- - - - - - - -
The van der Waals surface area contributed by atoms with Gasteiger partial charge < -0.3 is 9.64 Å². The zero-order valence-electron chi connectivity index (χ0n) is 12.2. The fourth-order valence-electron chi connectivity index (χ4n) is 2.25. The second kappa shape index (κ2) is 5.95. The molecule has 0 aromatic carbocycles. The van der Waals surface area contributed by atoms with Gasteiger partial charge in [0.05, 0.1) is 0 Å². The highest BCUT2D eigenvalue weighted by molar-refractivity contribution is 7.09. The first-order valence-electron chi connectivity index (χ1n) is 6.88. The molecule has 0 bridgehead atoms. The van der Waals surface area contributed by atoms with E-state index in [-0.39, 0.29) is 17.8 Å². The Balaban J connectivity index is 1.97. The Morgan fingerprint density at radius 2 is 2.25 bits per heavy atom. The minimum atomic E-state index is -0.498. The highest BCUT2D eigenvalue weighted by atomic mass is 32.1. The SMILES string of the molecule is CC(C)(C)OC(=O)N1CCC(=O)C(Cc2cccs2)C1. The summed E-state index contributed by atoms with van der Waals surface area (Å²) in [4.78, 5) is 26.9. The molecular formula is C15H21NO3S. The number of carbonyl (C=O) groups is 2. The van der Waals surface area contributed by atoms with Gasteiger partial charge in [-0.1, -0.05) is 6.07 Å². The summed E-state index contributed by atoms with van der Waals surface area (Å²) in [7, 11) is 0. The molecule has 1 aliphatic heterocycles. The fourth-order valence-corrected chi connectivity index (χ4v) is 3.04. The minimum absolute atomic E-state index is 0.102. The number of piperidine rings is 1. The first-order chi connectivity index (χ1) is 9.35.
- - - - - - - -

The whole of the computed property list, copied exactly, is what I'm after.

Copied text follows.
The van der Waals surface area contributed by atoms with Gasteiger partial charge < -0.3 is 9.64 Å². The zero-order valence-electron chi connectivity index (χ0n) is 12.2. The fourth-order valence-electron chi connectivity index (χ4n) is 2.25. The second kappa shape index (κ2) is 5.95. The molecule has 0 aromatic carbocycles. The van der Waals surface area contributed by atoms with Gasteiger partial charge in [0.05, 0.1) is 0 Å². The highest BCUT2D eigenvalue weighted by molar-refractivity contribution is 7.09. The first-order valence-electron chi connectivity index (χ1n) is 6.88. The molecule has 0 bridgehead atoms. The van der Waals surface area contributed by atoms with E-state index in [-0.39, 0.29) is 17.8 Å². The Balaban J connectivity index is 1.97. The Morgan fingerprint density at radius 2 is 2.25 bits per heavy atom. The minimum atomic E-state index is -0.498. The highest BCUT2D eigenvalue weighted by atomic mass is 32.1. The SMILES string of the molecule is CC(C)(C)OC(=O)N1CCC(=O)C(Cc2cccs2)C1. The summed E-state index contributed by atoms with van der Waals surface area (Å²) in [4.78, 5) is 26.9. The molecular formula is C15H21NO3S. The number of carbonyl (C=O) groups is 2. The van der Waals surface area contributed by atoms with Gasteiger partial charge in [-0.1, -0.05) is 6.07 Å². The summed E-state index contributed by atoms with van der Waals surface area (Å²) in [7, 11) is 0. The molecule has 1 aliphatic heterocycles. The fourth-order valence-corrected chi connectivity index (χ4v) is 3.04. The minimum absolute atomic E-state index is 0.102. The number of piperidine rings is 1. The first-order chi connectivity index (χ1) is 9.35.